When a relative came for a brief stay in my house recently, he tried connecting his Windows XP laptop to my wifi router which is secured with WPA2 encryption. He got the following error:
Windows is unable to connect to the selected network. The network may no longer be in range. Please refresh the list of available networks, and try to connect again.
The network was visible to the laptop, but on trying to connect, the above error would come up. The error message is not very helpful, as the network was obviously in range and my laptop and smartphone both showed full signal strength.
Amazingly, even a service tech could not fix the issue. After much troubleshooting and trial-and-error, I found that the issue is caused by Windows XP itself. Windows XP, with Service Pack 2 and below, does not support connections to a WPA encrypted wireless access point natively. SP2 supports WPA2 after installing the necessary software.ADVERTISEMENT
In pre-SP2 machines, there will not be an option for WPA encryption method when you try to add a network manually (only WEP will be available).
There are three possible solutions to this:
- Change your router settings and configure it with WEP encrytpion.
- Install the required update on SP2.
- Update your laptop to SP3
Update to Windows XP Service Pack 3
The easiest method is to update to SP3, as this provides WPA network access natively, with zero configuration and no additional software installation required.
Use WEP encryption on your wifi router
Changing to WEP is not recommended, as it is easily hackable. There are tons of tutorials online anyone can follow and crack your password and use your internet connection for free. However, in cases where updating your laptop to SP3 is not possible, or this can be used.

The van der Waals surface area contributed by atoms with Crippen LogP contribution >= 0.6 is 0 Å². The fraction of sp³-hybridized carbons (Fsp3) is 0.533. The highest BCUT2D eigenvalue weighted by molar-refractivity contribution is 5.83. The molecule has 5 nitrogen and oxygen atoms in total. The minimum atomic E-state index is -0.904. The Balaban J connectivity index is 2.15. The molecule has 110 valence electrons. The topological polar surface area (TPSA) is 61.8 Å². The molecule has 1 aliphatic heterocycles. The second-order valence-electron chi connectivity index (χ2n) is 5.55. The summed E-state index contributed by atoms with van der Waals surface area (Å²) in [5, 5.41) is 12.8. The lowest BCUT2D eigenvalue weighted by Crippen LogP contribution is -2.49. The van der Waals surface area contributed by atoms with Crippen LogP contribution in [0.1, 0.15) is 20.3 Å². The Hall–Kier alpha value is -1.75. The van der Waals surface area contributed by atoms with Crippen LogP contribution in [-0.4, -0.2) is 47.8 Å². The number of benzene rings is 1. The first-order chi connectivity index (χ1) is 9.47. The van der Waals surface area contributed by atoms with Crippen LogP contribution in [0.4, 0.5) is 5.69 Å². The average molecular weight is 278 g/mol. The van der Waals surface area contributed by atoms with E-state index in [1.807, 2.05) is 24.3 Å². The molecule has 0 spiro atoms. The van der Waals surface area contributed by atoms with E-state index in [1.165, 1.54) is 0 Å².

Install KB917021 update (only on XP SP2)
On systems running XP with Service Pack 2, you can install the KB917021 update (direct download, no genuine Windows validation required) to make your computer connect to WPA networks.
Another probable cause for this error message and being unable to connect to WPA secured wireless access points is lack of support for these encryption protocols, by the hardware (network chipset). Older chipsets may not support WPA and WPA 2, search online for your network chipset technical specs to know if this is the case.
In this case, the only solution for you is to upgrade the WLAN chipset (possible on desktop PCs fitted with Wifi cards, not very viable on a laptop) or change your encryption method to WEP.
In some cases, the wireless LAN chipset manufacturer might have released newer drivers that add support for these newer security protocols. To see if that is the case, visit the drivers or downloads section of your chipset manufacturer’s website.